Jānis Blaus
Jānis Blaus
25 October, 2018

Age of Electron: Rise of Cross-Platform Desktop Apps

Developing desktop applications can be full of challenges that make it hard to approach if you don't have the matching knowledge base of a CS graduate. To understand the ins and outs of your computer's ability, a solid grasp of fundamental theories and a proper command of programming languages is a must.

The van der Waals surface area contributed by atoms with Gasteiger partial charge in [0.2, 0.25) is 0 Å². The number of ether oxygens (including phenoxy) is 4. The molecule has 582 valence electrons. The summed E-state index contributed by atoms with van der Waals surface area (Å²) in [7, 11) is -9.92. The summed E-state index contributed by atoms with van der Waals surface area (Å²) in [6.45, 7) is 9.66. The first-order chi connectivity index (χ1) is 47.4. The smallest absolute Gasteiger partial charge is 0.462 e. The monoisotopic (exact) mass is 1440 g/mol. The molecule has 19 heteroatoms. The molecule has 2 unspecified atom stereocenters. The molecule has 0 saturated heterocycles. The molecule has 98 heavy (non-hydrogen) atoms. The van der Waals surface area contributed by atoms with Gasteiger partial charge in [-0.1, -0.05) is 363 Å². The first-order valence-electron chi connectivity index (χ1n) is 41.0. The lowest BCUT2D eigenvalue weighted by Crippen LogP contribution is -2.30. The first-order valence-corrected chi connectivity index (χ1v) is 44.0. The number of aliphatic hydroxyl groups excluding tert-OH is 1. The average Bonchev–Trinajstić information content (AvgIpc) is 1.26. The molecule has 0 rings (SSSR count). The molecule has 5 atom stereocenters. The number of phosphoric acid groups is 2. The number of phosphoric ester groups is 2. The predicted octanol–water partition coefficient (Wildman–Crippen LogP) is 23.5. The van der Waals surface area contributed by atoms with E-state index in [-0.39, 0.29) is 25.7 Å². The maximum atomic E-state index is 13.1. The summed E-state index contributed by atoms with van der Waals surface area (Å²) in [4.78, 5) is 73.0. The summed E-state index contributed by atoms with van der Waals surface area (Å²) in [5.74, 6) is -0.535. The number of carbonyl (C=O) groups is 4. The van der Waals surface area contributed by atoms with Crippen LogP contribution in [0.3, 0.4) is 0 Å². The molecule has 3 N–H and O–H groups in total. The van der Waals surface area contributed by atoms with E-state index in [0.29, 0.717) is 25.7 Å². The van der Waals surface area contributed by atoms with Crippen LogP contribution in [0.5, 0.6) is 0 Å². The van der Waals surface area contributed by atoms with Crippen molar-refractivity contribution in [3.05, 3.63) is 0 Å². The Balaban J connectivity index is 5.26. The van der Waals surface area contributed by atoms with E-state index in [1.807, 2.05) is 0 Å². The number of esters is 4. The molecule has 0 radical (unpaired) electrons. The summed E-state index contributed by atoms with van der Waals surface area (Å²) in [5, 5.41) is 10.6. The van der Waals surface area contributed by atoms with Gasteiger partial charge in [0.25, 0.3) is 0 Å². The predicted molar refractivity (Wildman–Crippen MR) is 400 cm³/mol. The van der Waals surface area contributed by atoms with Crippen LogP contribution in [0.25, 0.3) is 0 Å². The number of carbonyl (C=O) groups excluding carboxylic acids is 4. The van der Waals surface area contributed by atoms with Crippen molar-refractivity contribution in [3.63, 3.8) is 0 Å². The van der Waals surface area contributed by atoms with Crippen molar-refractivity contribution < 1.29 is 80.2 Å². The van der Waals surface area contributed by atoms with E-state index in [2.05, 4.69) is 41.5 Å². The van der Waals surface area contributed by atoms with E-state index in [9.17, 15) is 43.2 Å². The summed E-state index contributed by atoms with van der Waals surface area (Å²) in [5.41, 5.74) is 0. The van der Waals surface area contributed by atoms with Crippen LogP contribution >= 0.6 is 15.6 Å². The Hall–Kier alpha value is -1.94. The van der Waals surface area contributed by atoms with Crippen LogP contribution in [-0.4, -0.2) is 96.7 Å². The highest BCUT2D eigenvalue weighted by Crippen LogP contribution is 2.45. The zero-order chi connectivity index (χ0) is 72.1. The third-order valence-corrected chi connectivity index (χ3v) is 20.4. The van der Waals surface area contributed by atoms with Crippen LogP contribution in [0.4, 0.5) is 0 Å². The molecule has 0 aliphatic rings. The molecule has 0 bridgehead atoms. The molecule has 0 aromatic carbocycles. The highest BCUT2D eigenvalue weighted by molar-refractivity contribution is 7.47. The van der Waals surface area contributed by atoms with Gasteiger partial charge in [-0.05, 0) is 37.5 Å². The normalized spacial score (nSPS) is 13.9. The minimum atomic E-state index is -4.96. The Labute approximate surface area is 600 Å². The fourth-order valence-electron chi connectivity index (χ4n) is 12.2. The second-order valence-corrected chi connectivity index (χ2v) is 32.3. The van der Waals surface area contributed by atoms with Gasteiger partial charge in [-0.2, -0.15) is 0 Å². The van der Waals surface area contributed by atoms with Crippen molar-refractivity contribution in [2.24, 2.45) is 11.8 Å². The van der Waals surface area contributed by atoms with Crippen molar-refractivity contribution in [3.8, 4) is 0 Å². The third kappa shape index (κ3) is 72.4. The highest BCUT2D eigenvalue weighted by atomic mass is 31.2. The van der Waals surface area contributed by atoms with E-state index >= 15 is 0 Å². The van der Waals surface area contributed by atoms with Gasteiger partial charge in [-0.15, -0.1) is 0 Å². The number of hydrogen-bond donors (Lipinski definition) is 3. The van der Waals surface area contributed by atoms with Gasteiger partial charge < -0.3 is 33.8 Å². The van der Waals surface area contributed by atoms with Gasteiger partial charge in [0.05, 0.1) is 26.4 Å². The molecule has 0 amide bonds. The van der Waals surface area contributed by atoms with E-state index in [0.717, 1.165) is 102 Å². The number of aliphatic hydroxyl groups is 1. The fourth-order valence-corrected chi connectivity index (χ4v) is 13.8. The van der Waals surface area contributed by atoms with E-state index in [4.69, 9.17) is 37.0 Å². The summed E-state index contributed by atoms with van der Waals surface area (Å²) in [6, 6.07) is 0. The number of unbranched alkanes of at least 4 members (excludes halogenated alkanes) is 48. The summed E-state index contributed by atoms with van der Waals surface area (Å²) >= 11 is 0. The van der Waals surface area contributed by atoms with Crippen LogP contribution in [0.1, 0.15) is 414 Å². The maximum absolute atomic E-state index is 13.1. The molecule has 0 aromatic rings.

If you look at the software industry, you can clearly see that every application you're using is developed by a professional software solution, who in turn has employed teams of computer engineers. Whereas on the other hand, you can easily find plenty of web applications like websites, servers, PWAs, and APIs built by self-learned developers. Well, you see, web-technologies are easily approachable given you have the right resources and proper dedication. Desktop apps, however, require much sophisticated and expert handling as they are curated by mixing many primitive knowledge bases. Till almost recently, most of the desktop applications we use were system-specific solutions. It means the same application is developed more than once to use on different platforms such as Microsoft Windows, MacOS, and Linux. This approach requires a huge development time and resources whereas posing many system incompatibility issues. To get rid of these problems, and create a much faster and efficient development phase for desktop apps, the Electron framework has been built. It's a cross-platform framework maintained by the folks at Github and is aimed at using web technologies to develop cross-platform highly functional desktop applications. We'll discuss the ins and outs, pros and cons of this framework in today's post. Bear us through if you also want to develop cross-platform desktop applications with plain old web technologies.